No 2322 Posted by fw, June 30, 2018
To access links to all other posts in this series, click on the Tab titled “Where Are We Going? by Dr. Nate Hagens” in the top left margin.
“The average American eats 100 times more calories than we need. And a lot of people, as rich as we are, are miserable. …. There are all sorts of cultural stories that people have lost a sense of community, a sense of belonging, a sense of purpose. What is our purpose? In this culture, our purpose is quarterly earnings, which is no longer an attainable purpose for a lot of people. We need a completely new conversation, a conversation about the future, where a lot of people can play a role in that future and be connected to a larger tribe. … a tribe that transcends the market.” —Nate Hagens
In yesterday’s post, Pt. 39, continuum 38, Dr. Hagens advanced the case that a reliance on “fossil slaves” has freed up people in developed regions to waste time. As a result, we have lost essential physical skills from a bygone era. However, given the world we’re heading towards, our very survival may depend on relearning those skills.
Speaking of wasting time, in today’s post, Pt. 40, continuum 39, Hagens declares that addictive consumption of food and stuff has not led to happy, fulfilling lives for most Americans. What’s missing from our empty lives is a sense of community, of belonging – a true sense of purpose.
Below is the embedded video of Hagens’ 60-minute address, followed by an 18-minute Q&A session. My transcript of Pt. 40, continuum 39, runs from 52:08 to 53:01.
Alternatively, a video of Hagens’ talk, along with a “loosely related” essay on the talk, are available by clicking on the following linked title. This version, published by Resilience.org, also includes excellent readers’ comments, including responses by Hagens.
TRANSCRIPT (from 52:08 to 53:01)
[THE INDIVIDUAL] –
52:08 — [Continuum 39: Consumption vs Meaning] The average American eats 100 times more calories than we need. And a lot of people, as rich as we are, are miserable. There’s a lot of white males right now buying guns to restore their masculinity. There are all sorts of cultural stories that people have lost a sense of community, a sense of belonging, a sense of purpose.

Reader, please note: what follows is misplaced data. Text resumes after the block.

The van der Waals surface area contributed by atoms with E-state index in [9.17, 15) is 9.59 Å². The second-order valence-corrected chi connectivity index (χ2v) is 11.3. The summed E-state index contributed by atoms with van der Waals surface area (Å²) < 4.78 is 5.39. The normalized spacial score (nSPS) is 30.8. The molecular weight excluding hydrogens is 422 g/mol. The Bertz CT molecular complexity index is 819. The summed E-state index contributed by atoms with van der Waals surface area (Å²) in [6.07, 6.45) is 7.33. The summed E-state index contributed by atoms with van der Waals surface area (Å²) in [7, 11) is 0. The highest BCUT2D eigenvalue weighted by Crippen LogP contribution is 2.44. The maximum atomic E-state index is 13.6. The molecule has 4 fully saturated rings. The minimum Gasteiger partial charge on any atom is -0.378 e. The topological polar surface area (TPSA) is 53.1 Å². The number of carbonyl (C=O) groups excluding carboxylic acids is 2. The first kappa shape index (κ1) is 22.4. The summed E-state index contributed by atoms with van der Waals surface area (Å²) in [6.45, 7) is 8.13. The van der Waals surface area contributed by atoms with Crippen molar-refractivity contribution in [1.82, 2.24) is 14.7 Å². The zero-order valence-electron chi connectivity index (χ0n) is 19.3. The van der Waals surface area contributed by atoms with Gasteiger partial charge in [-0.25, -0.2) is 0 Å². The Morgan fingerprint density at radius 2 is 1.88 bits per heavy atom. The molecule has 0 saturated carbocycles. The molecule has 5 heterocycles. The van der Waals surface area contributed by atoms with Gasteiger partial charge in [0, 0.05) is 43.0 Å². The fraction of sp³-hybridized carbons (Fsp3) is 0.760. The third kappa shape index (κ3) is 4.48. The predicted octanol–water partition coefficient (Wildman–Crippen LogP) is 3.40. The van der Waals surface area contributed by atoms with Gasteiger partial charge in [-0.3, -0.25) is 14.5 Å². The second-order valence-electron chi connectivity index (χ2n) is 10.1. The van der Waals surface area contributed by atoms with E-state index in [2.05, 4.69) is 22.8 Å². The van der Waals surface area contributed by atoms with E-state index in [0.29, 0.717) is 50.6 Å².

52:35 – What is our purpose? In this culture, our purpose is quarterly earnings, which is no longer an attainable purpose for a lot of people. We need a completely new conversation, a conversation about the future, where a lot of people can play a role in that future and be connected to a larger tribe. We need a tribe that transcends the market.
[Resilience.org Supplement] — Consumption vs Meaning – At 80x more energy than our bodies need, possessing the metabolism of 30-ton primates, even the median among us live material lifestyles above most kings and queens from centuries ago. And yet many people are miserable, over-fed, over-medicated, and unsatisfied. What we lack amidst this smorgasbord of riches is a feeling of community and a true sense of purpose. Inferred by all the other points in this presentation is the obvious fact that the future needs our help. Yet most people have no concept or even belief in ‘the future’. Perhaps from awareness of our situation, the stakes, and the possibilities, there may emerge a (very large) tribe connected to Tomorrow.
About Dr. Nathan John Hagens – Hagens, 51, worked on Wall Street at Lehman Brothers and Salomon Brothers for 10 years before closing his own hedge fund in 2003 to develop a systems synthesis approach to the human predicament. At present, Dr. Hagens is a professor at the University of Minnesota where he teaches a systems synthesis Honors seminar called Reality 101, A Survey of Human Predicament. The readings and lectures cover literature in systems ecology, energy and natural resources, thermodynamics, history, anthropology, human behavior, neuroscience, environmental science, sociology, economics, globalization/trade, and finance/debt with an overarching goal to give students a general understanding of how our human ecosystem functions as a whole.
Visit Nate Hagens’ personal website at The Monkey Trap.
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